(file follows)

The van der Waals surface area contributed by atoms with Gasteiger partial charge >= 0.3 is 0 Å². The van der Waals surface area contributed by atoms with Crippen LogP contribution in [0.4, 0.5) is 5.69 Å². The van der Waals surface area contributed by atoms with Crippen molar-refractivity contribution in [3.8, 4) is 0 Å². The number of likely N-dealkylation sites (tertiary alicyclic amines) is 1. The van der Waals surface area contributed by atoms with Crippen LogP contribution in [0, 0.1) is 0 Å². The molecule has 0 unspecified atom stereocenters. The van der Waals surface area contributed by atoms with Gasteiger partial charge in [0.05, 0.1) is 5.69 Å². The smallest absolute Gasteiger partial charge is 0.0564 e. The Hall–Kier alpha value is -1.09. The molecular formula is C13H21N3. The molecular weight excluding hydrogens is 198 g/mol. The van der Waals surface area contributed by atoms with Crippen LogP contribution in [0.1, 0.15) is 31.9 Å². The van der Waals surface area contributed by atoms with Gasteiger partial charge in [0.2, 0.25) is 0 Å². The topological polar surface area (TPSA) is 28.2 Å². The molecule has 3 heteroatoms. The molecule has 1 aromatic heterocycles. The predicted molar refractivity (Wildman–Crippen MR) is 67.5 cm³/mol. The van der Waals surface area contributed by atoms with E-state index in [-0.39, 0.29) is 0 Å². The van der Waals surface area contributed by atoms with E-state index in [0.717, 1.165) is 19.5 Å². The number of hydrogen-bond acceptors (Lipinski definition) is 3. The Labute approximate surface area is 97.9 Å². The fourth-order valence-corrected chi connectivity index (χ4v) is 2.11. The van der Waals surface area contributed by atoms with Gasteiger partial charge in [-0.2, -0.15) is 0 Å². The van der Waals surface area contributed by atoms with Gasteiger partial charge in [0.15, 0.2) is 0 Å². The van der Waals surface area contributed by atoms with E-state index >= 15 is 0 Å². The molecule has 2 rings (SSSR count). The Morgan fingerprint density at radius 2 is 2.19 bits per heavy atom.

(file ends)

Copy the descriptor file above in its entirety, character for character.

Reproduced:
The van der Waals surface area contributed by atoms with Gasteiger partial charge >= 0.3 is 0 Å². The van der Waals surface area contributed by atoms with Crippen LogP contribution in [0.4, 0.5) is 5.69 Å². The van der Waals surface area contributed by atoms with Crippen molar-refractivity contribution in [3.8, 4) is 0 Å². The number of likely N-dealkylation sites (tertiary alicyclic amines) is 1. The van der Waals surface area contributed by atoms with Crippen LogP contribution in [0, 0.1) is 0 Å². The molecule has 0 unspecified atom stereocenters. The van der Waals surface area contributed by atoms with Gasteiger partial charge in [0.05, 0.1) is 5.69 Å². The smallest absolute Gasteiger partial charge is 0.0564 e. The Hall–Kier alpha value is -1.09. The molecular formula is C13H21N3. The molecular weight excluding hydrogens is 198 g/mol. The van der Waals surface area contributed by atoms with Crippen LogP contribution in [0.1, 0.15) is 31.9 Å². The van der Waals surface area contributed by atoms with Gasteiger partial charge in [0.2, 0.25) is 0 Å². The topological polar surface area (TPSA) is 28.2 Å². The molecule has 3 heteroatoms. The molecule has 1 aromatic heterocycles. The predicted molar refractivity (Wildman–Crippen MR) is 67.5 cm³/mol. The van der Waals surface area contributed by atoms with E-state index in [-0.39, 0.29) is 0 Å². The van der Waals surface area contributed by atoms with E-state index in [0.717, 1.165) is 19.5 Å². The number of hydrogen-bond acceptors (Lipinski definition) is 3. The Labute approximate surface area is 97.9 Å². The fourth-order valence-corrected chi connectivity index (χ4v) is 2.11. The van der Waals surface area contributed by atoms with Gasteiger partial charge in [-0.2, -0.15) is 0 Å². The van der Waals surface area contributed by atoms with Gasteiger partial charge in [0.15, 0.2) is 0 Å². The van der Waals surface area contributed by atoms with E-state index >= 15 is 0 Å². The molecule has 2 rings (SSSR count). The Morgan fingerprint density at radius 2 is 2.19 bits per heavy atom.